One moment in an ancient, orbital dance is caught in this color picture
taken by NASA's Cassini spacecraft on Dec. 7, 2000, just as two of
Jupiter's four major moons, Europa and Callisto, were nearly perfectly
aligned with each other and the center of the planet.
The distances are deceiving. Europa, seen against Jupiter, is 600,000
kilometers (370,000 miles) above the planet's cloud tops. Callisto, at
lower left, is nearly three times that distance from the cloud tops.
Europa is a bit smaller than Earth's Moon and has one of the brightest
surfaces in the solar system. Callisto is 50 percent bigger -- roughly the
size of Saturn's largest satellite, Titan -- and three times darker than
Europa. Its brightness had to be enhanced in this picture, relative
Europa's and Jupiter's, in order for Callisto to be seen in this image.
Europa and Callisto have had very different geologic histories but share
some surprising similarities, such as surfaces rich in ice. Callisto has
apparently not undergone major internal compositional stratification, but
Europa's interior has differentiated into a rocky core and an outer layer
of nearly pure ice. Callisto's ancient surface is completely covered by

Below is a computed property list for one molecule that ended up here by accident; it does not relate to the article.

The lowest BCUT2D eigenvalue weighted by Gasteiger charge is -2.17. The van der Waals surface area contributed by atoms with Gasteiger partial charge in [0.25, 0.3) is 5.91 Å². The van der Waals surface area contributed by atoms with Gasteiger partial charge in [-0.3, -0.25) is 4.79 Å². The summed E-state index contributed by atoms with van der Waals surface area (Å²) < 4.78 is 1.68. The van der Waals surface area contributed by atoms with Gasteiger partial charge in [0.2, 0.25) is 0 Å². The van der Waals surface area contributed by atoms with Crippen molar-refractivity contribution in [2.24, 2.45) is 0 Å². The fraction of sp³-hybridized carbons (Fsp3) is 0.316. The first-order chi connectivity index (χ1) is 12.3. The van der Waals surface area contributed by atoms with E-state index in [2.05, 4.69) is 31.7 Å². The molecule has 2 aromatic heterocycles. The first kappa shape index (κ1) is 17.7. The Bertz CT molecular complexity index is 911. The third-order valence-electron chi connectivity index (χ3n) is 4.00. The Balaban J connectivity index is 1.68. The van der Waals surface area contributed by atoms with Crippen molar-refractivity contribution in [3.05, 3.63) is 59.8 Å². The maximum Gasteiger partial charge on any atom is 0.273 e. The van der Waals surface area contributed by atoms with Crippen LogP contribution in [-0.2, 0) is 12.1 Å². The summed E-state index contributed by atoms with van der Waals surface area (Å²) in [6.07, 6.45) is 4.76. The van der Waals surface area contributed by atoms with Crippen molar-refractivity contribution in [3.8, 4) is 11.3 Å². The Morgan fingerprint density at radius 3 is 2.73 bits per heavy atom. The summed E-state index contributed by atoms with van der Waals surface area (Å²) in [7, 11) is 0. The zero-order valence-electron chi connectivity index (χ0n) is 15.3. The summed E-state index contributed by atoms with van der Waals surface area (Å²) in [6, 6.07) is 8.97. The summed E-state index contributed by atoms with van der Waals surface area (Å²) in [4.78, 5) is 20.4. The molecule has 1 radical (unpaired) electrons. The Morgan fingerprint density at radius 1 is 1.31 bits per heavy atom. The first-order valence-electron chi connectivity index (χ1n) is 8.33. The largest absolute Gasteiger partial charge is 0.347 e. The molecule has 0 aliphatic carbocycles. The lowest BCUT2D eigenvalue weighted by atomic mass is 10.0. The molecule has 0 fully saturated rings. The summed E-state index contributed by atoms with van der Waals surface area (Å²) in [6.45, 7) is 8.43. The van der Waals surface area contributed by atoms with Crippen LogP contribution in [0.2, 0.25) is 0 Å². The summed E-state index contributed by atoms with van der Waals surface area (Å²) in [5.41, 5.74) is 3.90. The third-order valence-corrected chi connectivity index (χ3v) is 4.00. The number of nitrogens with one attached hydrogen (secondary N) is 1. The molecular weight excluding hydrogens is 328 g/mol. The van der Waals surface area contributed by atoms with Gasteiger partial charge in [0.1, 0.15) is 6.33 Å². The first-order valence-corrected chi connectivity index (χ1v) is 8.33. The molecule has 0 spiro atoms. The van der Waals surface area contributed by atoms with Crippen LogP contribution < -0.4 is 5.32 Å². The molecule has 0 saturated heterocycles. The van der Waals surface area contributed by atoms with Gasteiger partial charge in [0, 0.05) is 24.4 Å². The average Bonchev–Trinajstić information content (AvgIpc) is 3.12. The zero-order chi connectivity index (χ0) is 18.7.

large impact craters: The brightest features seen on Callisto in this
image were discovered by the Voyager spacecraft in 1979 to be bright
craters, like those on our Moon. In contrast, Europa's young surface is
covered by a wild tapestry of ridges, chaotic terrain and only a handful
of large craters.
Recent data from the magnetometer carried by the Galileo spacecraft, which
has been in orbit around Jupiter since 1995, indicate the presence of
conducting fluid, most likely salty water, inside both Callisto and
Scientists are eager to discover whether the surface of Saturn's Titan
resembles that of Callisto or Europa, or whether it is entirely different,
when Cassini finally reaches its destination in 2004.
Cassini is a cooperative project of NASA, the European Space Agency and
the Italian Space Agency. The Jet Propulsion Laboratory, a division of the
California Institute of Technology in Pasadena, manages the Cassini
mission for NASA's Office of Space Science, Washington, D.C.
Credit: NASA/JPL/University of Arizona
For higher resolution, click here.